While on parole, Christopher Gonzalez used a hammer to hit Daniel Castillo in the face, fracturing his jaw, skull, cheekbone and nose. Police arrested Gonzalez and as they began questioning him, he invoked his constitutional right to have an attorney present.
Overview: Confession is inadmissible when probation officer promised shorter sentence if suspect waived right to an attorney.
Gonzalez then agreed to speak with his parole officer, as he was summoned to the police station. The parole officer advised Gonzalez that unless he agreed to cooperate with police, the parole officer would have to write in his report that he recommended the maximum punishment. This meeting with his parole officer only lasted ten minutes.
Gonzalez then immediately agreed to speak to detectives without his attorney present. The parole agent’s promise was obviously fresh in his mind.
Gonzalez then admitted to attacking Castillo and was charged with attempted murder (Penal Code §§ 644 and 187(a)), assault with a deadly weapon (Penal Code § 245(a)(1)), simple mayhem (Penal Code § 203) and aggravated mayhem (Penal Code § 205). The complaint alleged a great bodily injury enhancement as well (Penal Code § 12022.7(a)). After a bench trial, the judge sentenced Gonzalez to an indeterminate sentence of fourteen years to life.
During trial, Gonzalez moved (asked the judge for an order) to exclude his post-arrest confession, contending it violated his rights under Miranda
(Miranda v. Arizona
(1966) 384 U.S. 436, 86 5.Ct. 1602) and under the Fifth and Fourteenth Amendments of the U.S. Constitution. The trial court in San Diego denied the motion, finding that Gonzalez voluntarily waived his right to counsel and to remain silent.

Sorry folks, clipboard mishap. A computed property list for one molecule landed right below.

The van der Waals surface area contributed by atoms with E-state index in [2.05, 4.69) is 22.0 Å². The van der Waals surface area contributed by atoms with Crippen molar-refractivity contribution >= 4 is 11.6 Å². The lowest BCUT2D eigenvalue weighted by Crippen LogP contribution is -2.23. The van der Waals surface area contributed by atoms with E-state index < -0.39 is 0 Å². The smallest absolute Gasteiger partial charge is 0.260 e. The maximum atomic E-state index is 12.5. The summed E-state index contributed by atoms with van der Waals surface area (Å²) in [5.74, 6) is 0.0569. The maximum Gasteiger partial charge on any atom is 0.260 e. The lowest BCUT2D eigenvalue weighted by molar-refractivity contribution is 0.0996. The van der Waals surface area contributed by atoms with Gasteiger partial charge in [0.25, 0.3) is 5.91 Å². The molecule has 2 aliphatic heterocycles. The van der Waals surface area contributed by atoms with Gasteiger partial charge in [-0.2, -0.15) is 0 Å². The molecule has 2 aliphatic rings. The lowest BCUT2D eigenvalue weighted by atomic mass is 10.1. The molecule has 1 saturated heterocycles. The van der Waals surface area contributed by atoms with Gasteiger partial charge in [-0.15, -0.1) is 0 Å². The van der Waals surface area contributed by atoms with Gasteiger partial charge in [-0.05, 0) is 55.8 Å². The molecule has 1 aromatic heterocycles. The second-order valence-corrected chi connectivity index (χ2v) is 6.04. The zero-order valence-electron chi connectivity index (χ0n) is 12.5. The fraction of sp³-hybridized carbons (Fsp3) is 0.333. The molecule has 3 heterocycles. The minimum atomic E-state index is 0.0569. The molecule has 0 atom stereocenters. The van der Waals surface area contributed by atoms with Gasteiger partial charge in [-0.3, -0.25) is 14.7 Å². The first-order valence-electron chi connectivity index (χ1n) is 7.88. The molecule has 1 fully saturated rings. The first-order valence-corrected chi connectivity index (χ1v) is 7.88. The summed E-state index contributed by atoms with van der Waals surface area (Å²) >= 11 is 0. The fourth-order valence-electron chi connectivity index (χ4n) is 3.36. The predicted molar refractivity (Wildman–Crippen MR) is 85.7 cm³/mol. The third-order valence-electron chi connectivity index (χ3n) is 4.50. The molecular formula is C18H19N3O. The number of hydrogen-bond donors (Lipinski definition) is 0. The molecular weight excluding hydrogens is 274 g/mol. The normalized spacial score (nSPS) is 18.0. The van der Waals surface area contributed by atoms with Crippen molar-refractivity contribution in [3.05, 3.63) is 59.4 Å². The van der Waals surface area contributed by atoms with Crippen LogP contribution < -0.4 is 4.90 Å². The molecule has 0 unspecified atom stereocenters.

Gonzalez then appealed to the Fourth Appellate District, contending that the trial erred in admitting his confession, but also contending that he could not be convicted of both aggravated mayhem and simple mayhem because simple mayhem is a necessarily lesser-included offense of aggravated mayhem.
The Appellate Court first addressed the confession. It noted that where a person in authority makes an express or clearly implied promise of leniency or advantage for the accused which motivates a decision to confess, the confession is involuntary and inadmissible. However if a suspect asserts his right to counsel and then later confesses, the confession can be admissible if it is self-motivated.
Here, the parole agent certainly was in a position of authority to Gonzalez. The parole agent’s statement to Gonzalez that he would recommend maximum punishment if Gonzalez did not speak honestly to the police was improper coercion, especially because Gonzalez told the parole agent he feared going back to prison. In other words, the parole agent clearly implied or suggested leniency in exchange for a confession from Gonzalez. Consequently, the trial court erred in denying Gonzalez’s motion to suppress his confession.
However, the Fourth Appellate District ruled that the error was harmless beyond a reasonable doubt. An error is harmless when it is found to be “unimportant in relation to everything else the jury considered on the issue in question, as revealed in the record. “ Yates v. Evatt
(1991) 500 U.S. 391, 403, 111 S.Ct. 1884. Under this standard, the prosecution must show that the verdict was attributable to the error. Here, that could not be shown, given the other evidence supporting the verdict.
Regarding the conviction for simple mayhem and aggravated mayhem, the court noted that simple mayhem is a general intent crime, whereas aggravated mayhem is a specific intent crime. However, the appellate court noted several reported decisions wherein simple mayhem was considered a lesser-included offense of aggravated mayhem. Therefore, the court directed the trial court to vacate the conviction for simple mayhem.
The citation for the Court of Appeals ruling discussed above is People v. Christopher Gonzalez (2012) 210 Cal.App.4th 875, 148 Cal.Rptr.3d 720.
For more information about issues involving confessions and admissions, click on the following articles:
- If You Receive Miranda Warnings, Your Talking and Subsequent Silence to Certain Questions Can Be Used Against You As Adoptive Admissions
- An Admission Is Inadmissible If After an Illegal Search As the Fruit of a Poisonous Tree
- Suspect’s Fifth Amendment Rights Not Violated When He Volunteered Statements About His Killing Another
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